Rooting for a roasted vegetable soup

image_5[I] don’t need much urging to head for the soup pot, whether the weather is cold…or if it’s hot! Rhyming aside, soups, to me, are the perfect food. A good soup is filling and satisfying and if the right components make up the soup, everything a body needs is in one bowl.

This time of year abounds with earthy, harvest-relevant recipes, including soups, loaded with late-summer veggies like squash, roots, corn and beans. One I love and could make every week is an absolute flavor and nutrient bonanza — roasted vegetable soup. Comprised mainly of such rooty goodies as carrots (try the multicolored ones), parsnips, beets and potatoes, it can really be re-invented with any number of vegetables to suit your liking. I’ve used both leeks and onions, added rutabaga or fennel for an unusual flavor twist, used yellow squash for a golden richness. Roasting vegetables, or anything really, brings forth the best flavor imaginable…even in things like kale and brussels sprouts taste remarkably good if given some lovin’ oven time.

Roasting veggies is easy. Essentially, vegetables are laid out on a sheet pan, coated in olive oil and sprinkled with salt and pepper and maybe some herbs, such as thyme and rosemary.

image_1They are then roasted til tender (and the smell of these veggies roasting is a reward unto itself). It’s tempting to eat the veggies as is, and you are welcome to do so, but whatever leftovers you have (or use the whole batch), please, please, please, turn them into soup. It’s very simple: the veggies are added to a large pot of heated stock (vegetable or chicken), that has been seasoned with sautéed onions and celery.

Once all has heated a bit, the soup is blended to a somewhat smooth consistency. This can be done handily with an immersion blender (one of my favorite cooking implements) or done carefully in batches in a pitcher-style blender. Once all has been pulverized sufficiently (my preference is to leave a little tooth so some nubby and nummy texture remains in the consistency), the soup is tasted and salted and peppered, if needed.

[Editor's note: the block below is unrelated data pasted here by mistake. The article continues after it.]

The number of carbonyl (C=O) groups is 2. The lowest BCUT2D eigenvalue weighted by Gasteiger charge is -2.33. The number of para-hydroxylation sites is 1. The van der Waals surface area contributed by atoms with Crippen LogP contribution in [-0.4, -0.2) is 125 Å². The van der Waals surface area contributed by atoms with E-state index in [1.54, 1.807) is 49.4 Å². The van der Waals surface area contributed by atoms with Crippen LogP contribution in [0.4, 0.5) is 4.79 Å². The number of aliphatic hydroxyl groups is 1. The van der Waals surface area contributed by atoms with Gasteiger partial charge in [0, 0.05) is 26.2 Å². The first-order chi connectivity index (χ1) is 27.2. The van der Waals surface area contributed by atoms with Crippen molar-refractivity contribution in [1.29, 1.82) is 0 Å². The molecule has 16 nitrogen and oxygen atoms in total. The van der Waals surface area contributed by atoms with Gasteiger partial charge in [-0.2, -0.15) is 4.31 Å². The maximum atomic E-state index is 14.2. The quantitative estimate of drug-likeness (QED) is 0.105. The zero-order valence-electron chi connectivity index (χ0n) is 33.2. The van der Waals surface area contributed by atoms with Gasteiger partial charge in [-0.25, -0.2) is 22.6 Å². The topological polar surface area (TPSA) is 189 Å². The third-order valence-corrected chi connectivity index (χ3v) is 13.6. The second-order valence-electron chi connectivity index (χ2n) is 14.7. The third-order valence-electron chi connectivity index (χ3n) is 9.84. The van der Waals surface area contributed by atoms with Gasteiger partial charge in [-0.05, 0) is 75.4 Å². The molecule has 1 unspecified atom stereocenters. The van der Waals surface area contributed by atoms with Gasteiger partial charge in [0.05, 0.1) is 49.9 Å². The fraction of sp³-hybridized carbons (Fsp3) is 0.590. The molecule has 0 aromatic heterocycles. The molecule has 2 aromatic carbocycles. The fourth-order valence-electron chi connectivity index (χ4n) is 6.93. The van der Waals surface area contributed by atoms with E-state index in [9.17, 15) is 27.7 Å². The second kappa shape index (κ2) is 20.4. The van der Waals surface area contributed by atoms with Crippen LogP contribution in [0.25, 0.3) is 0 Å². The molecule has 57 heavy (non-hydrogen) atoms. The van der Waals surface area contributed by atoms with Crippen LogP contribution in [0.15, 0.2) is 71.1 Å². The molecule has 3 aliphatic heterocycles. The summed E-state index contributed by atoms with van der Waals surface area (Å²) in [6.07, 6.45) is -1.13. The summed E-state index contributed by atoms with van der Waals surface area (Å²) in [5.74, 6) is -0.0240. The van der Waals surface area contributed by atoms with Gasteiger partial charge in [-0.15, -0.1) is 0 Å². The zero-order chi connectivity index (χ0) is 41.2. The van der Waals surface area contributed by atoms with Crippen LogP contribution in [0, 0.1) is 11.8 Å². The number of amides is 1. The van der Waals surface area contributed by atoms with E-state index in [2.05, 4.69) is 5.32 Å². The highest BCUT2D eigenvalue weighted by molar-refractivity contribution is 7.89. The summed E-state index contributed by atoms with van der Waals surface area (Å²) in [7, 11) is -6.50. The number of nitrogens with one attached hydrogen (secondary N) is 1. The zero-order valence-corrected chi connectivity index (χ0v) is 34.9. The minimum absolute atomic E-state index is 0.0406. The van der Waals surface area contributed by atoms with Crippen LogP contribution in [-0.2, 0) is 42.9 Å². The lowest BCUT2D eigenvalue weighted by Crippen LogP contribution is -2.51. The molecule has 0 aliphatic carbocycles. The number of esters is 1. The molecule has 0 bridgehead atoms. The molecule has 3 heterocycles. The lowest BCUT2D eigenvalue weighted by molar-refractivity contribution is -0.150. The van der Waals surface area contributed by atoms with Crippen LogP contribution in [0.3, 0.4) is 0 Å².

You cannot ask for a better soup, rain or shine. It is buttery without butter; creamy without cream. It is filling without stuffing oneself with something unhealthful to the point of discomfort. In fact, this is one of the healthiest things you can eat, and you can almost feel your body telling you so by its level of satisfaction and slight surge of energy. The roots, particularly that so-flavorful parsnip, provide an earthy sweetness. (Please try a parsnip if you have not up to this point. It is like the best carrot ever with a little zing of spice.) And as the weather chills this fall and the light dwindles, a good soup, more than anything, can keep the spirits warm and bright.

Roasted Vegetable Soup
Serves 4 to 6
4 cups vegetables (such as sweet potato, yukon gold potato, turnip, parsnips, carrots, beets, yellow squash, leeks, chopped in 1- to 2-inch pieces)
1 tablespoon chopped fresh rosemary
2 teaspoons chopped fresh thyme leaves
Olive oil
Salt and pepper
1 cup chopped onion
1 stalk celery, diced
4 to 6 cups vegetable or chicken stock

Preheat oven to 425 degrees. Line a baking sheet with nonstick foil. Spread veggies in an even layer on the sheet drizzle with olive oil and season with salt and pepper, chopped rosemary and thyme. Bake until fork tender and slightly caramelized, 25 to 35 minutes.

In a large soup pot, heat olive oil on medium heat, add onions and celery and sauté until slightly translucent, about 5 minutes.

Add stock to pot, then carefully add roasted vegetables, including juices. Heat until simmering. Carefully pulverize to desired consistency with immersion blender or ladle soup in portions into a pitcher-style blender and pulse until creamy. Season to taste with salt and pepper.

Blogger’s Note: Begin with 4 cups of stock…if a thinner soup consistency is desired, you can add more stock after blending the vegetables.

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